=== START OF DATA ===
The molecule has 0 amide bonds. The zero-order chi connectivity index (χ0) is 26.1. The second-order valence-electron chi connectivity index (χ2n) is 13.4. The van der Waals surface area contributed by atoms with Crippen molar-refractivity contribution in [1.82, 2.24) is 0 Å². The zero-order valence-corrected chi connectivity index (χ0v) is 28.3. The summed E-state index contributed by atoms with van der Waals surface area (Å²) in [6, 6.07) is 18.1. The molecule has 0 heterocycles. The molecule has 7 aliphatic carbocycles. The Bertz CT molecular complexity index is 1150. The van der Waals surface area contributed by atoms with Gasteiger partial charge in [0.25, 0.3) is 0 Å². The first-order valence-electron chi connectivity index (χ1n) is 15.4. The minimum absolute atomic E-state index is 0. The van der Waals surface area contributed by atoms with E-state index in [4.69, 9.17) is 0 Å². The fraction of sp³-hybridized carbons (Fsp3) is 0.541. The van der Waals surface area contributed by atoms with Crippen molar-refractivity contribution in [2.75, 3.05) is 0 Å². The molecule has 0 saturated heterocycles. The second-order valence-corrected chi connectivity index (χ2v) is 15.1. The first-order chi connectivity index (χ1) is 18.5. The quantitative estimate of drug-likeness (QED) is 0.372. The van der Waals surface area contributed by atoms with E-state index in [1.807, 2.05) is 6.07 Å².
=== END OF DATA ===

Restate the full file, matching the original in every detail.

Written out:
The molecule has 0 amide bonds. The zero-order chi connectivity index (χ0) is 26.1. The second-order valence-electron chi connectivity index (χ2n) is 13.4. The van der Waals surface area contributed by atoms with Crippen molar-refractivity contribution in [1.82, 2.24) is 0 Å². The zero-order valence-corrected chi connectivity index (χ0v) is 28.3. The summed E-state index contributed by atoms with van der Waals surface area (Å²) in [6, 6.07) is 18.1. The molecule has 0 heterocycles. The molecule has 7 aliphatic carbocycles. The Bertz CT molecular complexity index is 1150. The van der Waals surface area contributed by atoms with Gasteiger partial charge in [0.25, 0.3) is 0 Å². The first-order valence-electron chi connectivity index (χ1n) is 15.4. The minimum absolute atomic E-state index is 0. The van der Waals surface area contributed by atoms with E-state index in [4.69, 9.17) is 0 Å². The fraction of sp³-hybridized carbons (Fsp3) is 0.541. The van der Waals surface area contributed by atoms with Crippen molar-refractivity contribution in [2.75, 3.05) is 0 Å². The molecule has 0 saturated heterocycles. The second-order valence-corrected chi connectivity index (χ2v) is 15.1. The first-order chi connectivity index (χ1) is 18.5. The quantitative estimate of drug-likeness (QED) is 0.372. The van der Waals surface area contributed by atoms with E-state index in [1.807, 2.05) is 6.07 Å².